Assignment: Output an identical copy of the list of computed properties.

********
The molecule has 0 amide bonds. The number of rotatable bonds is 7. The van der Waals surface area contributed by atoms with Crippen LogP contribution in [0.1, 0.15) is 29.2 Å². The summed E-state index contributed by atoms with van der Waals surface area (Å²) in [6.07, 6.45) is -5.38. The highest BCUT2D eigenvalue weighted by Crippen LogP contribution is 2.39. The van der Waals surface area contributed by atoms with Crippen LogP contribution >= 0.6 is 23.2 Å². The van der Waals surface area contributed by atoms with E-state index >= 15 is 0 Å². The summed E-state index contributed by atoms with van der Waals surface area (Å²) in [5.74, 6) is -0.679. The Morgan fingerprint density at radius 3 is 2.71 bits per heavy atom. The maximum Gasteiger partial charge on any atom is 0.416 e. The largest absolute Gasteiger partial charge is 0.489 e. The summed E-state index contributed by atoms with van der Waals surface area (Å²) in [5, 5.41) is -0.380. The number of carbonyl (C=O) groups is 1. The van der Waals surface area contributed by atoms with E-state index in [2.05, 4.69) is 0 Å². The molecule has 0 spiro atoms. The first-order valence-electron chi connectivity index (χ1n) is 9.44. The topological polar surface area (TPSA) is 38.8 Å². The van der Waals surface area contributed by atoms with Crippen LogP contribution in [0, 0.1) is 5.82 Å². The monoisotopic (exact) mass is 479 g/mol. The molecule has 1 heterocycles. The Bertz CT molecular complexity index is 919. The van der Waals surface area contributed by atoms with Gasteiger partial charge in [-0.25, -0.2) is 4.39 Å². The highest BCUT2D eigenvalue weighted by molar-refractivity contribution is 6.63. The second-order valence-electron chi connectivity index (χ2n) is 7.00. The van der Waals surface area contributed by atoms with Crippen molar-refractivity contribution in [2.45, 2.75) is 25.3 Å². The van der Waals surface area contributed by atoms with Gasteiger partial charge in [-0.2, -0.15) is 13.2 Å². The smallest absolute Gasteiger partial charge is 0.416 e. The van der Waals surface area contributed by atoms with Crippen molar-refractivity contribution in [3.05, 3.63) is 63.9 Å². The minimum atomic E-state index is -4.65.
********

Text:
The molecule has 0 amide bonds. The number of rotatable bonds is 7. The van der Waals surface area contributed by atoms with Crippen LogP contribution in [0.1, 0.15) is 29.2 Å². The summed E-state index contributed by atoms with van der Waals surface area (Å²) in [6.07, 6.45) is -5.38. The highest BCUT2D eigenvalue weighted by Crippen LogP contribution is 2.39. The van der Waals surface area contributed by atoms with Crippen LogP contribution >= 0.6 is 23.2 Å². The van der Waals surface area contributed by atoms with E-state index >= 15 is 0 Å². The summed E-state index contributed by atoms with van der Waals surface area (Å²) in [5.74, 6) is -0.679. The Morgan fingerprint density at radius 3 is 2.71 bits per heavy atom. The maximum Gasteiger partial charge on any atom is 0.416 e. The largest absolute Gasteiger partial charge is 0.489 e. The summed E-state index contributed by atoms with van der Waals surface area (Å²) in [5, 5.41) is -0.380. The number of carbonyl (C=O) groups is 1. The van der Waals surface area contributed by atoms with E-state index in [2.05, 4.69) is 0 Å². The molecule has 0 spiro atoms. The first-order valence-electron chi connectivity index (χ1n) is 9.44. The topological polar surface area (TPSA) is 38.8 Å². The van der Waals surface area contributed by atoms with Crippen LogP contribution in [0, 0.1) is 5.82 Å². The monoisotopic (exact) mass is 479 g/mol. The molecule has 1 heterocycles. The Bertz CT molecular complexity index is 919. The van der Waals surface area contributed by atoms with Gasteiger partial charge in [-0.25, -0.2) is 4.39 Å². The highest BCUT2D eigenvalue weighted by molar-refractivity contribution is 6.63. The second-order valence-electron chi connectivity index (χ2n) is 7.00. The van der Waals surface area contributed by atoms with Crippen molar-refractivity contribution in [2.45, 2.75) is 25.3 Å². The van der Waals surface area contributed by atoms with Gasteiger partial charge in [-0.2, -0.15) is 13.2 Å². The smallest absolute Gasteiger partial charge is 0.416 e. The van der Waals surface area contributed by atoms with Crippen molar-refractivity contribution in [3.05, 3.63) is 63.9 Å². The minimum atomic E-state index is -4.65.